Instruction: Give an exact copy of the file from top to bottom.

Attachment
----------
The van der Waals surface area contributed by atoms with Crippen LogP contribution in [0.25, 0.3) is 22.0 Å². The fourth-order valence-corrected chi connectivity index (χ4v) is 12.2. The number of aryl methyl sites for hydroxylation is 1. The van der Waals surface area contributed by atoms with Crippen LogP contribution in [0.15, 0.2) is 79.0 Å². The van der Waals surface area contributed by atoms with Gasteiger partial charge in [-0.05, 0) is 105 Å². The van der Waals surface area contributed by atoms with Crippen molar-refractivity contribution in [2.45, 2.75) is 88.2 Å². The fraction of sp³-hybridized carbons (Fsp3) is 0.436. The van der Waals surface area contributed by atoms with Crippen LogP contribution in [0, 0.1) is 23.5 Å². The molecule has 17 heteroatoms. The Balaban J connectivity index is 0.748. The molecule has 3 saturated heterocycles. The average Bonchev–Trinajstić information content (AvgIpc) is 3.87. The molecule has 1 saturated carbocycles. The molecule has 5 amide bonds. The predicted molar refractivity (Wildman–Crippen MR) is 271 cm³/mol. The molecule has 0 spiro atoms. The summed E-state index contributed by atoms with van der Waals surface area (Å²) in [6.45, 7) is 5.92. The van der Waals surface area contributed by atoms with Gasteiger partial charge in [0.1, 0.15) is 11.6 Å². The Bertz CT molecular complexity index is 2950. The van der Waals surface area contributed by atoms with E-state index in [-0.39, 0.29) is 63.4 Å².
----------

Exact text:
The van der Waals surface area contributed by atoms with Crippen LogP contribution in [0.25, 0.3) is 22.0 Å². The fourth-order valence-corrected chi connectivity index (χ4v) is 12.2. The number of aryl methyl sites for hydroxylation is 1. The van der Waals surface area contributed by atoms with Crippen LogP contribution in [0.15, 0.2) is 79.0 Å². The van der Waals surface area contributed by atoms with Gasteiger partial charge in [-0.05, 0) is 105 Å². The van der Waals surface area contributed by atoms with Crippen molar-refractivity contribution in [2.45, 2.75) is 88.2 Å². The fraction of sp³-hybridized carbons (Fsp3) is 0.436. The van der Waals surface area contributed by atoms with Crippen LogP contribution in [0, 0.1) is 23.5 Å². The molecule has 17 heteroatoms. The Balaban J connectivity index is 0.748. The molecule has 3 saturated heterocycles. The average Bonchev–Trinajstić information content (AvgIpc) is 3.87. The molecule has 1 saturated carbocycles. The molecule has 5 amide bonds. The predicted molar refractivity (Wildman–Crippen MR) is 271 cm³/mol. The molecule has 0 spiro atoms. The summed E-state index contributed by atoms with van der Waals surface area (Å²) in [6.45, 7) is 5.92. The van der Waals surface area contributed by atoms with Gasteiger partial charge in [0.1, 0.15) is 11.6 Å². The Bertz CT molecular complexity index is 2950. The van der Waals surface area contributed by atoms with E-state index in [-0.39, 0.29) is 63.4 Å².